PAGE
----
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I am creating a CAD like program, creating modelvisual3D objects. How do i do collision detection between my objects(modelvisual3d) using MeshGeometry3D. Do i have to compare every triangle in the moving object against the still standing objects?

What will be my best way to do collision detection?

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3 Answers 3

It depends on how precise your collision detection needs to be.

There is no built-in collision detection in WPF's 3D library. If you need high precision, you'll need to compare every triangle.

That being said, you can start with comparing bounding boxes and/or bounding spheres. This is always a good first step, since it can quickly eliminate most cases. If you don't need precision collision detection, this alone may be fine.

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To add to Reed's answer (based on my answer here):

After you've eliminated most of your objects via the bounding box/sphere to bounding box/sphere test you should test the triangles of your test object(s) against the other object's bounding box/sphere first before checking triangle/triangle collisions. This will eliminate a lot more cases.

To rule out a collision you'll have to check all the triangles in the test object, but to find a case where you'll need to go down to the triangle/triangle case you only need to find the first triangle that interacts with the bounding box/sphere of the other object.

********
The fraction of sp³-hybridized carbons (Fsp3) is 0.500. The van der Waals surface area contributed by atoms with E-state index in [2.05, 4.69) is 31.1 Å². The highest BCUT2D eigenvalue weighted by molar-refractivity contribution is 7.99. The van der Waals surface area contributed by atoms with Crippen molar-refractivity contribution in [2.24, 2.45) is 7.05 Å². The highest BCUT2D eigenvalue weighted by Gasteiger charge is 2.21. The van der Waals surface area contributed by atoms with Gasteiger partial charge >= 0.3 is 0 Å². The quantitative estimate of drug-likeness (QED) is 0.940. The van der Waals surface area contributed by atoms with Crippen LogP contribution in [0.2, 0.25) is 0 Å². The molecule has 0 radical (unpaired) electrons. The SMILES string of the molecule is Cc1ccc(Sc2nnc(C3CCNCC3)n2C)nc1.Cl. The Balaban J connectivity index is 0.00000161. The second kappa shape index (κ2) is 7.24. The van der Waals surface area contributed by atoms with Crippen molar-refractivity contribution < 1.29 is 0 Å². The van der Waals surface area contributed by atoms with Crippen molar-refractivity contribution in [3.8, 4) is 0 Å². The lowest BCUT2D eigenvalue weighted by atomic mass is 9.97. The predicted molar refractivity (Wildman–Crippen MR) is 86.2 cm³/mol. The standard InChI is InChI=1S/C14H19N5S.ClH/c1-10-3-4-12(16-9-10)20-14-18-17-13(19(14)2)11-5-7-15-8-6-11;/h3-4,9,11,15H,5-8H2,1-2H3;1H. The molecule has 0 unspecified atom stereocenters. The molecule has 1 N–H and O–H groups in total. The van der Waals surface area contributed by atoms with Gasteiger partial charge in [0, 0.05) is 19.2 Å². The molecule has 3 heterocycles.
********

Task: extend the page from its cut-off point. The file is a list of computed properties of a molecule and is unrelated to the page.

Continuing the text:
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Look at the SAT theorem (Separating Axes Theorem), it's the fastest and easiest one out there.

The theory about this is that if you can draw a line which separates the triangles, then they're not colliding.

As is said, first do an AABB earlier detection, and when two objects collide, test each polygon of object A against each polygon of object B.

Starting in 2D, to test if two polygons collide, you get the extents of them in the possible axes (in this case X and Y), if those extents intersect, then the poligons are colliding.

On this page you can find a very good explanation on how it works and how to apply it: http://www.metanetsoftware.com/technique/tutorialA.html

To apply it to 3D simply use the edges of each polygon as the separating axes. If the extents on those axes intersect, then the polygons are colliding.

Also, this method resolves collission for moving objects, giving also the momentum of collision (resolve the relative angular velocity, substracting velocity B from velocity A, this way the problem is reduced to a moving object and a static one, and add the velocity in the axis you are testing to the extent of the polygon A, if they intersect, rest the original extent of the polygon and you will get the momentum of collission).

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